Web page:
What is an economy?

It seems a basic question with a not-obviously important answer, but in fact, answering it is critical and completely changes our perspective on how economic systems work.

What is an economy? It seems an innocuous question right? As in, “surely we’d know, and by the way, how could that possibly be important?”

Well… Actually, no, it’s not an easy question to answer, we economists haven’t ever really answered it or really even given it that much dedicated thought (on the whole), and the answer is really important.

If business doesn’t know the nature of the system it’s doing business in, it stands to lose a lot of money. If the government doesn’t know the nature of the system it’s trying to work with, it stands to create a lot of problems for a lot of people.

The economy is a complex evolving network of individuals acting on the basis of their psychology and social position. Outcomes are contingent on position, behaviour is complex and intricate, both mutable and immutable because it’s driven by psychology, and small local changes can multiply across the network into massive global ones. Pretending the economy is “as if” it’s simple without particular regard to what “it” actually is is a hubris which can lead to spectacular nemesis.

Tony Lawson and Ludwig Wittgenstein: get your picture right or you won’t see clearly

Tony Lawson, an academic at the University of Cambridge (the birthplace of modern economics) made himself quite a name by pointing out a rather significant elephant in the room. He espoused, and proceeded to act upon, what is actually, once you think about it, a really rather common sense idea: economists should study what the economy actually is in order to understand it.

Isn’t that what economists do? Well… no, not really. When it comes to the economy, we think a lot about how to model it, but don’t really give much consideration to the nature of the “it” we are modelling. For very good reasons (namely, we didn’t used to have the tools to do otherwise), we study the economy not as it actually is, but as if it were something else. Economists on the whole actually study the economy as if it were a physical system.

“Neoclassical” models of economies are all derived from literally the mathematics of eighteenth-century physics applied to modelling economic systems. “Energy” becomes “utility”, “spacetime” becomes “commodity space”, a particle minimising its energy gradient in space becomes a human maximising their utility in their choice of commodities and so on… The model derived thus gives the impression the economy is like one big machine settling into an equilibrium flow of water/electricity between two chambers/diodes (goods and services flowing between supply and demand).

There’s a problem with this. The great French thinker Michel de Certeau taught us that language, language like a mathematical model, constrains the very way we “read” (“make sense of”) the world. Wittgenstein showed us why in the core of his philosophy: symbols and their relations present to us a “picture” of the world. Language presents us with a picture of the world — the objects in it and their relation — much in the way as does a piece of art or a photograph.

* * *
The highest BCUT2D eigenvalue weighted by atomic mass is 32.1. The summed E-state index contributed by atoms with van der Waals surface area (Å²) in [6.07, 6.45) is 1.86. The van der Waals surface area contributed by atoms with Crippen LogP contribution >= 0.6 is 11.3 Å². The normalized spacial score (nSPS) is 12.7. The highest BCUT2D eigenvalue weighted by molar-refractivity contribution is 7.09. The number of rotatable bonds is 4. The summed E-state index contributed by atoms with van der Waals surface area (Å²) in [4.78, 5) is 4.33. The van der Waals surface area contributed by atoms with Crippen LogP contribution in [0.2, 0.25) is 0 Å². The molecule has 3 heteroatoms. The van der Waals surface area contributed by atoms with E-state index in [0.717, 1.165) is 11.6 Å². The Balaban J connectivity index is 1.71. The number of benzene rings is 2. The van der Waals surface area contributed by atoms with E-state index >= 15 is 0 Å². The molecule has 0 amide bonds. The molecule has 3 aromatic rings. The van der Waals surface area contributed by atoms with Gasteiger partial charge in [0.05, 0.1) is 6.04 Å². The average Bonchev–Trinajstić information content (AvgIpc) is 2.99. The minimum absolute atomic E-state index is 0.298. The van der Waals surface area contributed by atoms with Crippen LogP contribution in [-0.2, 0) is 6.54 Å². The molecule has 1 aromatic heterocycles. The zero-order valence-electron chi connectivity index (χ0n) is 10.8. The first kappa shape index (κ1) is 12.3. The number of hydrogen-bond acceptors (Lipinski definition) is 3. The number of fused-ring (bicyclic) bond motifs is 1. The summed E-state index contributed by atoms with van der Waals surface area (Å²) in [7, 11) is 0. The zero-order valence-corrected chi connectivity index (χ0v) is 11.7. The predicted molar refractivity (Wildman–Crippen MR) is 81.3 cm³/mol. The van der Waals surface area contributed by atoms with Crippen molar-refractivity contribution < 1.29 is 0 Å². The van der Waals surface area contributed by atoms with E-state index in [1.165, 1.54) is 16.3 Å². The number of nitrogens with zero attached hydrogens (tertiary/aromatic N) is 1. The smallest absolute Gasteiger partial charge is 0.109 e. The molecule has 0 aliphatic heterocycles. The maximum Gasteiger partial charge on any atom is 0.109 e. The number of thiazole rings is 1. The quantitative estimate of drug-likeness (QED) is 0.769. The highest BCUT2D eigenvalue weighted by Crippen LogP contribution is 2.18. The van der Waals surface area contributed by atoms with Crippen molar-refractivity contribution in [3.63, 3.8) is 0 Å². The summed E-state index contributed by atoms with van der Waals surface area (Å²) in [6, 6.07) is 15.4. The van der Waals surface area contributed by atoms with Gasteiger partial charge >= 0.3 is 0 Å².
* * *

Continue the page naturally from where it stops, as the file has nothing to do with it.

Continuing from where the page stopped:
If our picture doesn’t represent what some “A” actually is, but only represents it in terms of some “B” it is thought to be like, it must obscure the aspects of A which aren’t like B. If the economy isn’t just like a physical system, neoclassical models of economies which represent it as such will obscure from our vision any aspects of an economy which aren’t just like a physical system.

The Brisbane Club: economies are complex evolving network systems

The economy clearly isn’t just like a physical system. Human beings have internal motivations, they have agency, and they aren’t all directly connected to each other in a space akin to an electromagnetic field. But then, what exactly is the economy?

One of the singular contributions of the “Brisbane Club” of economists clustered around John Foster and Jason Potts at the University of Queensland in the first decade of the 21st century was to develop a remarkably coherent and intuitive answer to the question “what is an economy”:

An economy is a complex evolving network of individuals following behavioural rules.

That isn’t obviously profound to the uninitiated so let’s break it down a little more. An economy is a network, in which the nodes are individual people, and the connections between them the exchange of goods and services and money and information. If you ever want a really great exposition of the idea you should read Herbert Simon’s classic (non-technical) paper: “Organisations and Markets”.

This network is clearly complex (just think, 7 billion people, all forming connections with each other), and it’s clearly evolving (because we tend to change our behaviour over time). And our behaviour is not like a particle minimising its use of energy, but rather much more like a computer checking off a list of questions before performing a task: “I’m going to the shop, I need to buy milk, bread and eggs”.